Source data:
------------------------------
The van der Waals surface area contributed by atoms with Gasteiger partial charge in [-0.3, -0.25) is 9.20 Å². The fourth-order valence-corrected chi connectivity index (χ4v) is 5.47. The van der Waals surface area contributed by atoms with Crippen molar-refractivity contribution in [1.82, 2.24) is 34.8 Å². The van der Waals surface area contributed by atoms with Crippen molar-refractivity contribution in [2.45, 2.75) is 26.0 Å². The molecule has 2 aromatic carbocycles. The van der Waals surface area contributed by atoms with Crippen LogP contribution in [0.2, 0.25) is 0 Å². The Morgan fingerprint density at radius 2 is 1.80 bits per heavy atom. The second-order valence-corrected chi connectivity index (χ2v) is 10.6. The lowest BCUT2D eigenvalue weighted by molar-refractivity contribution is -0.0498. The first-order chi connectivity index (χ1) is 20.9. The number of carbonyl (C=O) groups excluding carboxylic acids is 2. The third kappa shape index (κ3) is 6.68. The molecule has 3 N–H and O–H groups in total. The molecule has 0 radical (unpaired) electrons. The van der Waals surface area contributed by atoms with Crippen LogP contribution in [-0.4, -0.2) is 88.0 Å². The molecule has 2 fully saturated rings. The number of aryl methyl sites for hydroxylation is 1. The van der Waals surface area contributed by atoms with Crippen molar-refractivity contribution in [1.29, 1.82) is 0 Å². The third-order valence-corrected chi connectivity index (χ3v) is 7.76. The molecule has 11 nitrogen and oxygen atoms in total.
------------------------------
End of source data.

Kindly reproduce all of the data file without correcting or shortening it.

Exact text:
The van der Waals surface area contributed by atoms with Gasteiger partial charge in [-0.3, -0.25) is 9.20 Å². The fourth-order valence-corrected chi connectivity index (χ4v) is 5.47. The van der Waals surface area contributed by atoms with Crippen molar-refractivity contribution in [1.82, 2.24) is 34.8 Å². The van der Waals surface area contributed by atoms with Crippen molar-refractivity contribution in [2.45, 2.75) is 26.0 Å². The molecule has 2 aromatic carbocycles. The van der Waals surface area contributed by atoms with Crippen LogP contribution in [0.2, 0.25) is 0 Å². The Morgan fingerprint density at radius 2 is 1.80 bits per heavy atom. The second-order valence-corrected chi connectivity index (χ2v) is 10.6. The lowest BCUT2D eigenvalue weighted by molar-refractivity contribution is -0.0498. The first-order chi connectivity index (χ1) is 20.9. The number of carbonyl (C=O) groups excluding carboxylic acids is 2. The third kappa shape index (κ3) is 6.68. The molecule has 3 N–H and O–H groups in total. The molecule has 0 radical (unpaired) electrons. The van der Waals surface area contributed by atoms with Crippen LogP contribution in [-0.4, -0.2) is 88.0 Å². The molecule has 2 fully saturated rings. The number of aryl methyl sites for hydroxylation is 1. The van der Waals surface area contributed by atoms with Crippen molar-refractivity contribution in [1.29, 1.82) is 0 Å². The third-order valence-corrected chi connectivity index (χ3v) is 7.76. The molecule has 11 nitrogen and oxygen atoms in total.